I’ve always thought of gardening as an adventure… a chance to try new things from one season to the next. On the lighter side of changing things up in the past, I used to look to the big overflowing flower pots on my deck, swapping out the varieties of plants or the mix of colors.
This year feels like I need to do something bigger. More and more, I’m drawn specifically to plants and practices that work closely with nature. As Colorado’s drought and heat waves continue, my heart senses that we all need to think well beyond just beauty when deciding what to grow and how to grow it. What if our gardens were a part of the solution for our state?
Creating Beauty & Inviting Change
There are many ways to have a beautiful Colorado garden and to still recognize that water has become a crucial issue for our landscapes and our budgets. Whether you’re comfortable with the terms water-wise, drought-hardy, or xeriscape, it’s time we begin reimagining our gardens to be beautiful and sustainable at the same time.
Note: Craig Miller, one of Tagawa’s favorite guest teachers, continues his series of free weekend classes on xeriscape this Saturday at 11:00 am at the garden center.
Step 1: Create a Plan
Use your imagination (or your brother-in-law’s drone… ) and look down on your property with an analytical eye. Make a written site plan showing your house’s footprint, including any decks, patios, fences, sidewalks and driveways. Draw in large trees or existing shrubs and even slopes that can impact things like sun, shade, and drainage.
Step 2: Get to Know Your Soil
For many of us, the term “Colorado clay” is usually said with a disgruntled sigh. Most of the soil along the Front Range is heavy and dense. It doesn’t absorb water easily and can be a big challenge for gardeners. There are also some areas (Aurora, most notably) that have sandy soil that lets water just drain away.
The best way to improve both types of soil is with compost. One or two inches of compost worked down to the root zone (six to eight inches deep) can help improve the soil and make it more plant-friendly.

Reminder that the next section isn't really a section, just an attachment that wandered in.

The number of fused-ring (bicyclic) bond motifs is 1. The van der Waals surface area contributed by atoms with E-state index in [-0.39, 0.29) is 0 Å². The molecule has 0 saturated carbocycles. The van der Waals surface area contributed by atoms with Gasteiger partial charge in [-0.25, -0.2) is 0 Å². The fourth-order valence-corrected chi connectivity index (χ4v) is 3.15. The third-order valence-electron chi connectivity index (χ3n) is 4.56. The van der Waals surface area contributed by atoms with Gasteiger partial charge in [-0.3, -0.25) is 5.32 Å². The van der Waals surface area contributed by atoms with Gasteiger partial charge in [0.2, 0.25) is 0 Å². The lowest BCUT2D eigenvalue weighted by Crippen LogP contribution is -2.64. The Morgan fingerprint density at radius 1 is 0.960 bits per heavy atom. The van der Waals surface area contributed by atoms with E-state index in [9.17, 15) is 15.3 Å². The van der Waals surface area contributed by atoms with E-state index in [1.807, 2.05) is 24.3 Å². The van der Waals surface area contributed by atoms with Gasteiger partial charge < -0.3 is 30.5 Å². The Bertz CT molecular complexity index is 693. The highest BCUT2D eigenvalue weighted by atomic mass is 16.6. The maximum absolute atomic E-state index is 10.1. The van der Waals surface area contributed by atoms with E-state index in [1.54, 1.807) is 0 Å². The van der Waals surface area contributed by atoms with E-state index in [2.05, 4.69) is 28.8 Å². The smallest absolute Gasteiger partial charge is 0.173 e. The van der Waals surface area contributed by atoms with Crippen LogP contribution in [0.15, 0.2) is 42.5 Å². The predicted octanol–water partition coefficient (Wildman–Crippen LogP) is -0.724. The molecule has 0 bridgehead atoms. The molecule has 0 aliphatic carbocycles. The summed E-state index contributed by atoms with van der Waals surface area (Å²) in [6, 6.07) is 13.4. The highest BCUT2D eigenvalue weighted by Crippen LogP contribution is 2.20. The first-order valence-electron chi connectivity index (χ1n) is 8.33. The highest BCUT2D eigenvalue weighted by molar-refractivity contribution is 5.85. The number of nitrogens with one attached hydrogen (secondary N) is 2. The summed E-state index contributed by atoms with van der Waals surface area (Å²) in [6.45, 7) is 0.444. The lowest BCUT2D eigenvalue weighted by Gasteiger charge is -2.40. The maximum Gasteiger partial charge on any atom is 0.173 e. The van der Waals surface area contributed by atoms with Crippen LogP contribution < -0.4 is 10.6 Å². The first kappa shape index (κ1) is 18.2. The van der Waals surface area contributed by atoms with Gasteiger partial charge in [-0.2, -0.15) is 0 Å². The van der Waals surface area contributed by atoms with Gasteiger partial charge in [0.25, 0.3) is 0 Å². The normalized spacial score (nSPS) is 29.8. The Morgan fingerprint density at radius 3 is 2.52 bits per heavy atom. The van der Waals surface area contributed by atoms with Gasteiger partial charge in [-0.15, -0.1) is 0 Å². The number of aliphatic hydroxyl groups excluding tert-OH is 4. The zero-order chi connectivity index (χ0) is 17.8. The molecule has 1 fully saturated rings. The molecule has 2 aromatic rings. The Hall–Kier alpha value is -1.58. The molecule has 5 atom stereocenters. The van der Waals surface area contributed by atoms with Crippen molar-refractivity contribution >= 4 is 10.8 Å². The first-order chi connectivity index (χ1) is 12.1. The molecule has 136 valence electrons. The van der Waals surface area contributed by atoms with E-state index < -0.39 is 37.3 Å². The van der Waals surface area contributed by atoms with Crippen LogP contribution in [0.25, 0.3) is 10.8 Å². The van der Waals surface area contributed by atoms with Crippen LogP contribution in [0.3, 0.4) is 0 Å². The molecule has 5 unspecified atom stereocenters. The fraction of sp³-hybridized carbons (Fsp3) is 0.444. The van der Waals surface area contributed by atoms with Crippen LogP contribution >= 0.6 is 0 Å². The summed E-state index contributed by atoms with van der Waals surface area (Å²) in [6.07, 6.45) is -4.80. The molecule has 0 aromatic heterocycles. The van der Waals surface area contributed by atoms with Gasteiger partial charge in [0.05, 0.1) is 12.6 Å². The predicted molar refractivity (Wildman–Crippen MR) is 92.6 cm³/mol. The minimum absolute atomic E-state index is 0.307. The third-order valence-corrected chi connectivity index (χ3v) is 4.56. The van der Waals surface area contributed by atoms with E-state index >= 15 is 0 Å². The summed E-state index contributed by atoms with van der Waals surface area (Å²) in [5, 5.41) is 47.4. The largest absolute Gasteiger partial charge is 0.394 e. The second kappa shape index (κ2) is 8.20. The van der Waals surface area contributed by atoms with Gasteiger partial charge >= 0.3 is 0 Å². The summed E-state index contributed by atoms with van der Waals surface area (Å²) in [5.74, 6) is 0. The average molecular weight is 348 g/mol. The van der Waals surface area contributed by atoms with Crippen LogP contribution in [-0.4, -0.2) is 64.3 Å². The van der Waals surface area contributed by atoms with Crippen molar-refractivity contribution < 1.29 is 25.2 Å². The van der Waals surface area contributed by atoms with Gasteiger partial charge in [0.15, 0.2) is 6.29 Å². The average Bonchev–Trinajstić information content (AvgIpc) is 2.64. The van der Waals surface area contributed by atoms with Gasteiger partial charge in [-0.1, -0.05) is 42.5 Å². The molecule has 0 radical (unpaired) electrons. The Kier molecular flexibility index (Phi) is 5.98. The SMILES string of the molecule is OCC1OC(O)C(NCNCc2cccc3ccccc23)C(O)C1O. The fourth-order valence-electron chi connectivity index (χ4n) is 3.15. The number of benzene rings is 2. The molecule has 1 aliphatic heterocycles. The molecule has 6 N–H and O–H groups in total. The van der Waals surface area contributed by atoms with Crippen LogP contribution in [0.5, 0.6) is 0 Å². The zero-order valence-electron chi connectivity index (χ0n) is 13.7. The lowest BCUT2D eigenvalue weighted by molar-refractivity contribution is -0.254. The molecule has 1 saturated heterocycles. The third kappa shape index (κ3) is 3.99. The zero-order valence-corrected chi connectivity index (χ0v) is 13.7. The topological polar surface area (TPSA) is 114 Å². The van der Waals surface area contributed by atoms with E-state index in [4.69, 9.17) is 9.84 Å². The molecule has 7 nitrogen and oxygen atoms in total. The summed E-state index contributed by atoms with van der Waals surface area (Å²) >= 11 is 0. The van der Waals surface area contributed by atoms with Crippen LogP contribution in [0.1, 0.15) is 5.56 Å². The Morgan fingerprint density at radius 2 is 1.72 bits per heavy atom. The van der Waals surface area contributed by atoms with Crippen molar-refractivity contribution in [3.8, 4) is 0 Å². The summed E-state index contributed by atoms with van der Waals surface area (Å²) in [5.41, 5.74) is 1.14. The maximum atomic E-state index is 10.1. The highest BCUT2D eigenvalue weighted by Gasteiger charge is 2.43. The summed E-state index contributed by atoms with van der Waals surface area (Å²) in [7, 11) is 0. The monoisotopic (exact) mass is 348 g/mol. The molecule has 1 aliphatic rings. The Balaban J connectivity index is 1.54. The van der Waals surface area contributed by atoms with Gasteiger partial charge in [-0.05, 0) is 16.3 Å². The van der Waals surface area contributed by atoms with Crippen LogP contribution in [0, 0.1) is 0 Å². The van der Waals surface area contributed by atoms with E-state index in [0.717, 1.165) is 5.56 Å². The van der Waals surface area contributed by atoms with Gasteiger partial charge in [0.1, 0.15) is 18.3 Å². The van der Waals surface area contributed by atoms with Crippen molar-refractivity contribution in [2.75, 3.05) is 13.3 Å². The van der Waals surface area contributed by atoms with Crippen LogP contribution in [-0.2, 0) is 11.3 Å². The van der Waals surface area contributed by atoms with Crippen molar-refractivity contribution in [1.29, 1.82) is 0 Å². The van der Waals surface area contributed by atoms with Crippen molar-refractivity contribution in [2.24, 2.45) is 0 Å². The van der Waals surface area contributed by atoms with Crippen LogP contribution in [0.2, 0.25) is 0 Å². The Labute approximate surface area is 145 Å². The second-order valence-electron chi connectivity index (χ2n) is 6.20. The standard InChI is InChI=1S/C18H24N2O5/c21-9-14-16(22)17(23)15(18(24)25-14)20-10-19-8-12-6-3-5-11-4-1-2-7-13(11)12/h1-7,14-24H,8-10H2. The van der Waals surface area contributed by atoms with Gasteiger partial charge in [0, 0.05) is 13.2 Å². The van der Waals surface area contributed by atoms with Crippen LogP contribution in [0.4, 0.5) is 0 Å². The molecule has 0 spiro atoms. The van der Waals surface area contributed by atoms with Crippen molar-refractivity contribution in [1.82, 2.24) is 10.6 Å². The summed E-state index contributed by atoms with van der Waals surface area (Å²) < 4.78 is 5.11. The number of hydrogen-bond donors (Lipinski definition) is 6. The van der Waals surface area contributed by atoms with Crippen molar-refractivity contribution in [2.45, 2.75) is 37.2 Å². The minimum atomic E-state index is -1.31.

Plants native to Colorado are generally adapted to our native soils and shouldn’t need amendments like compost if grown in garden settings like their natural environment.
Step 3: Make Your Water Count
As we’ll soon see in step five, plants in a water-wise garden need varying amounts of irrigation. Decide how you will deliver water to various sections of your garden in the amounts of water those plants need. To be efficient, irrigation should be tailored to the needs of those particular plants.
It’s important to remember that for the first two or three seasons, most water-wise plants will need ongoing irrigation. Deeper but less frequent watering encourage plants’ roots to grow further into the soil where they’ll be protected from hot, dry weather.
Unless you’re prepared to rework existing automatic irrigation systems, including hose bibs, avoid the headache of planting in areas that will be difficult to water.
Remember, too, that a lot of water can be saved by keeping sprinklers low to the ground with coarse droplets, not fine sprays that evaporate quickly. Drip irrigation delivered at the soil level is an excellent option for perennials, shrubs, and new trees.
However you’re watering your garden, know how much water you’re delivering, and adjust it whenever conditions change. Tagawa’s experienced garden advisors will happily walk you through the basic steps to get the most bang for your watering buck.
Step 4: How Much Lawn Do You Actually Use?
Over the course of a year, roughly half of our domestic water use goes to our yards and gardens – and a full 30% of our overall use has been going to our lawns. Millions of gallons of water that’s been treated to be clean enough for us to drink is what we’ve been using to keep our grass green. Think about the financial and practical cost of that!